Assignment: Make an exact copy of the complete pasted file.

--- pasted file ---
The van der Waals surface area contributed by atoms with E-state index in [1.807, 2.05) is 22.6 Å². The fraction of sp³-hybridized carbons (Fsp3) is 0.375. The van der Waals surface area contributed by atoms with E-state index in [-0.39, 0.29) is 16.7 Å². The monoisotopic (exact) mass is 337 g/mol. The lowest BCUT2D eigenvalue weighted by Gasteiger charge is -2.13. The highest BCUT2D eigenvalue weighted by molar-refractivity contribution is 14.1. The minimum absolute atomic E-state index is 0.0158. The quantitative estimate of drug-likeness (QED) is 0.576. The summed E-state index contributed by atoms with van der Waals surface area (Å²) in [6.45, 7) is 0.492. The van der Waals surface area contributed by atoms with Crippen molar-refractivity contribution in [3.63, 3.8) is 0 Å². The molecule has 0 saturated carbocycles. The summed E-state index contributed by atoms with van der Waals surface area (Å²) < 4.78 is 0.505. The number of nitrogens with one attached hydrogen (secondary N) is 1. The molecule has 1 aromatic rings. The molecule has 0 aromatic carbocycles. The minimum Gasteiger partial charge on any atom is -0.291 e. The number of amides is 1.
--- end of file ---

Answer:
The van der Waals surface area contributed by atoms with E-state index in [1.807, 2.05) is 22.6 Å². The fraction of sp³-hybridized carbons (Fsp3) is 0.375. The van der Waals surface area contributed by atoms with E-state index in [-0.39, 0.29) is 16.7 Å². The monoisotopic (exact) mass is 337 g/mol. The lowest BCUT2D eigenvalue weighted by Gasteiger charge is -2.13. The highest BCUT2D eigenvalue weighted by molar-refractivity contribution is 14.1. The minimum absolute atomic E-state index is 0.0158. The quantitative estimate of drug-likeness (QED) is 0.576. The summed E-state index contributed by atoms with van der Waals surface area (Å²) in [6.45, 7) is 0.492. The van der Waals surface area contributed by atoms with Crippen molar-refractivity contribution in [3.63, 3.8) is 0 Å². The molecule has 0 saturated carbocycles. The summed E-state index contributed by atoms with van der Waals surface area (Å²) < 4.78 is 0.505. The number of nitrogens with one attached hydrogen (secondary N) is 1. The molecule has 1 aromatic rings. The molecule has 0 aromatic carbocycles. The minimum Gasteiger partial charge on any atom is -0.291 e. The number of amides is 1.